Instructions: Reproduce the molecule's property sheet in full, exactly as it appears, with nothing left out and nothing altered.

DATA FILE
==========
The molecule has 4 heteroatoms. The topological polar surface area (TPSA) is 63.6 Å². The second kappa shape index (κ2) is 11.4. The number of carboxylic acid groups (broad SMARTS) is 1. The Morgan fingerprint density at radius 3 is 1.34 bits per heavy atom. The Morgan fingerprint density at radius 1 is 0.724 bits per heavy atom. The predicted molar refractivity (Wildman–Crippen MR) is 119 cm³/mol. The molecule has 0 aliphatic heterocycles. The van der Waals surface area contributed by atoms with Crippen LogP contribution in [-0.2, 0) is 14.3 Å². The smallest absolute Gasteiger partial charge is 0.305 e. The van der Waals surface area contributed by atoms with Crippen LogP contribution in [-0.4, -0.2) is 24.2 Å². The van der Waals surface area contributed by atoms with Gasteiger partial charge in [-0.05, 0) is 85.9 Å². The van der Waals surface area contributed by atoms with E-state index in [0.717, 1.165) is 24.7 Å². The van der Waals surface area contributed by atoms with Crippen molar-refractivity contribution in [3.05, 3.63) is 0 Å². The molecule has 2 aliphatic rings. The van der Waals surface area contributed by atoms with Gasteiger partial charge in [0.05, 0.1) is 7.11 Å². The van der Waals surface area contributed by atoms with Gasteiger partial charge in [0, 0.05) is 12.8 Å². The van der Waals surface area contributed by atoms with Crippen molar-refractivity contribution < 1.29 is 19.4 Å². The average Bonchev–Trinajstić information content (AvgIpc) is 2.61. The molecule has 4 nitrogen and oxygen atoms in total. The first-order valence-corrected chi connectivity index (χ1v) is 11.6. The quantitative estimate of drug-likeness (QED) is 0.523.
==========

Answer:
The molecule has 4 heteroatoms. The topological polar surface area (TPSA) is 63.6 Å². The second kappa shape index (κ2) is 11.4. The number of carboxylic acid groups (broad SMARTS) is 1. The Morgan fingerprint density at radius 3 is 1.34 bits per heavy atom. The Morgan fingerprint density at radius 1 is 0.724 bits per heavy atom. The predicted molar refractivity (Wildman–Crippen MR) is 119 cm³/mol. The molecule has 0 aliphatic heterocycles. The van der Waals surface area contributed by atoms with Crippen LogP contribution in [-0.2, 0) is 14.3 Å². The smallest absolute Gasteiger partial charge is 0.305 e. The van der Waals surface area contributed by atoms with Crippen LogP contribution in [-0.4, -0.2) is 24.2 Å². The van der Waals surface area contributed by atoms with Gasteiger partial charge in [-0.05, 0) is 85.9 Å². The van der Waals surface area contributed by atoms with E-state index in [0.717, 1.165) is 24.7 Å². The van der Waals surface area contributed by atoms with Crippen molar-refractivity contribution in [3.05, 3.63) is 0 Å². The molecule has 2 aliphatic rings. The van der Waals surface area contributed by atoms with Gasteiger partial charge in [0.05, 0.1) is 7.11 Å². The van der Waals surface area contributed by atoms with Gasteiger partial charge in [0, 0.05) is 12.8 Å². The van der Waals surface area contributed by atoms with Crippen molar-refractivity contribution < 1.29 is 19.4 Å². The average Bonchev–Trinajstić information content (AvgIpc) is 2.61. The molecule has 4 nitrogen and oxygen atoms in total. The first-order valence-corrected chi connectivity index (χ1v) is 11.6. The quantitative estimate of drug-likeness (QED) is 0.523.